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Summary: An exploration of "The Day of the Lord" mention found in Obadiah verse 15

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Sermon for Sunday May 3, 2015

Obadiah 10-21, main verse of text is 15

Review

2 weeks ago we talked about Obadiah. Let’s do a little review for context and catch us up…Obadiah is primarily a prophecy against the nation of Edom, sometimes called Esau after the father of their nation, for their hostile treatment against God’s people, the Hebrew nation, in the Old Testament. Edom has a very harsh prophecy leveled against them, and the record of Edom’s hostility against Israel goes back to a time in which Israel was still traveling through the wilderness to reach the promised land.

Because of Edom’s treatment of Israel, and even moreso, because of their pride, they will be brought low as a nation, and will be destroyed. Today, in 2015, we can look back and see that this prophecy did come true within a couple of hundred years after it was written.

2 weeks ago, we talked about the problem of Esau, who forsook everything for the sake of hunger; we talked about Edom, who forsook everything for the sake of hostility; and we talked about Herod, also an Edomite, who forsook it all for the sake of himself – a very proud man.

Today, we’re going to finish the rest of the book of Obadiah, and while we won’t have time to cover every single text and nuance in the book, it is my prayer that the Holy Spirit will reveal new and yet timeless truths to us today, that we might see the lesson of these people, and the nature of God, and understand the Word and understand our heavenly Father more.

I’d like to read one verse for our main text this morning, and then we’ll go back and read the surrounding verses.

Main Text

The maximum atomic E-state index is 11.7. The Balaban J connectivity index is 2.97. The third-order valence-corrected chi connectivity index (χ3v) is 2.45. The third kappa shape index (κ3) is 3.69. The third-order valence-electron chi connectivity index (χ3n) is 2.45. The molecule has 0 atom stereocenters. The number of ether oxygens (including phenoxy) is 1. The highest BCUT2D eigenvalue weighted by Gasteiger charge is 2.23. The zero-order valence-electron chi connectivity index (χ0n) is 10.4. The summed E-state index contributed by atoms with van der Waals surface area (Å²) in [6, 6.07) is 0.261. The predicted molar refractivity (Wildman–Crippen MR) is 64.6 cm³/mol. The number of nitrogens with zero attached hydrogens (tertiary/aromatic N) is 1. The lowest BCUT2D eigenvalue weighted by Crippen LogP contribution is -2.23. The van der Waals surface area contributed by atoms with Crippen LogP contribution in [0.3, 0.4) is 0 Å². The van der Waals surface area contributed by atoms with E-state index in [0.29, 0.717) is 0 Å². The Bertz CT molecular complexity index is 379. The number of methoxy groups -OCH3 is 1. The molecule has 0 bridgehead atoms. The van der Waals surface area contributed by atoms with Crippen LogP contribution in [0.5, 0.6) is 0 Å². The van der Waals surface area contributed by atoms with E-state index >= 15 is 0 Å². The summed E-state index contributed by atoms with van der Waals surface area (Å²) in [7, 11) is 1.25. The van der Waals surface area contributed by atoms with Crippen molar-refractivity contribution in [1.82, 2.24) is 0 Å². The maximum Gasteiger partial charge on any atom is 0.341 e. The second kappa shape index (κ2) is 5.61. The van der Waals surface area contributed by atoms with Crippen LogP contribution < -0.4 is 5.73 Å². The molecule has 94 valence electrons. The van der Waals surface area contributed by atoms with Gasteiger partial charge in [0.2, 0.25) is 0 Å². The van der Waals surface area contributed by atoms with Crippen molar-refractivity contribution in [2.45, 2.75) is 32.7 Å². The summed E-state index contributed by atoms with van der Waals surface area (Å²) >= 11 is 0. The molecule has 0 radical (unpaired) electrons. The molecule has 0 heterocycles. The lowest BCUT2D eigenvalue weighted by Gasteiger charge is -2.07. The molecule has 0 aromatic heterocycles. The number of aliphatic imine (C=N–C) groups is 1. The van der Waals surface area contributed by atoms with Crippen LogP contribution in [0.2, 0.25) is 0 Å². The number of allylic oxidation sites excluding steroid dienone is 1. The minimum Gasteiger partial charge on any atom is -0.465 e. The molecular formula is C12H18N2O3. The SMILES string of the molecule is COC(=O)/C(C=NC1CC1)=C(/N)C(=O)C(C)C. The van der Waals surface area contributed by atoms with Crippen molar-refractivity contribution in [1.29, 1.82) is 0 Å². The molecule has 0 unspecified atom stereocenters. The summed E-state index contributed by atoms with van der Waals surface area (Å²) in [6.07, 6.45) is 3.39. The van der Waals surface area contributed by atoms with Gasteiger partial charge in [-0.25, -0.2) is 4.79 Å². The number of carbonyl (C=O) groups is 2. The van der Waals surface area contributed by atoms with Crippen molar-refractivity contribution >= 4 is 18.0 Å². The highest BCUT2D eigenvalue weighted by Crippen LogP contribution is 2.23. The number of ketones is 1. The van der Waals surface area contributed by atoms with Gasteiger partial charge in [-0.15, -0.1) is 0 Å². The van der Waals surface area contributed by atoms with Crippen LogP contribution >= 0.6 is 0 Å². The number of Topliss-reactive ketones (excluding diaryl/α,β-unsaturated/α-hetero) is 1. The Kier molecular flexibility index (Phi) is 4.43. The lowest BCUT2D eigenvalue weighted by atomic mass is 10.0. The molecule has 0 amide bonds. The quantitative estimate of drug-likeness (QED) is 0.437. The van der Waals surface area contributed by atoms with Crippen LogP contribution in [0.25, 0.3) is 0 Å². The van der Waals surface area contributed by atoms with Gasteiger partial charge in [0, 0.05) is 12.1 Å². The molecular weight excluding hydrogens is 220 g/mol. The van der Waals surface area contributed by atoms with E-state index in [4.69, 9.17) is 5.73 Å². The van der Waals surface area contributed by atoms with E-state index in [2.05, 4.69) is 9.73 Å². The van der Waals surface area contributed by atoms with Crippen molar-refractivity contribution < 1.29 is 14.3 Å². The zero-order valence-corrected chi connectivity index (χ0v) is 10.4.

15 For the day of the LORD is near upon all the nations. As you have done, it shall be done to you; your deeds shall return on your own head.

Extended Text

10 Because of the violence done to your brother Jacob, shame shall cover you, and you shall be cut off forever.

11 On the day that you stood aloof, on the day that strangers carried off his wealth and foreigners entered his gates and cast lots for Jerusalem, you were like one of them.

12 But do not gloat over the day of your brother in the day of his misfortune; do not rejoice over the people of Judah in the day of their ruin; do not boast in the day of distress.

13 Do not enter the gate of my people in the day of their calamity; do not gloat over his disaster in the day of his calamity; do not loot his wealth in the day of his calamity.

14 Do not stand at the crossroads to cut off his fugitives; do not hand over his survivors in the day of distress.

15 For the day of the LORD is near upon all the nations. As you have done, it shall be done to you; your deeds shall return on your own head.

The main text

15 For the day of the LORD is near upon all the nations. As you have done, it shall be done to you; your deeds shall return on your own head.

A Day of Reckoning

15 For the day of the LORD is near upon all the nations

Well, what exactly are we talking about? Is this day of the Lord something that has occurred yet, or not? This particular phrase, “The Day of the Lord,” is found throughout prophetic books of the Bible. But is it saying that this day of the Lord might be in reference to the nation of Edom only. Or do we, here in 2015, still have a “Day of the Lord” impending on us as well?


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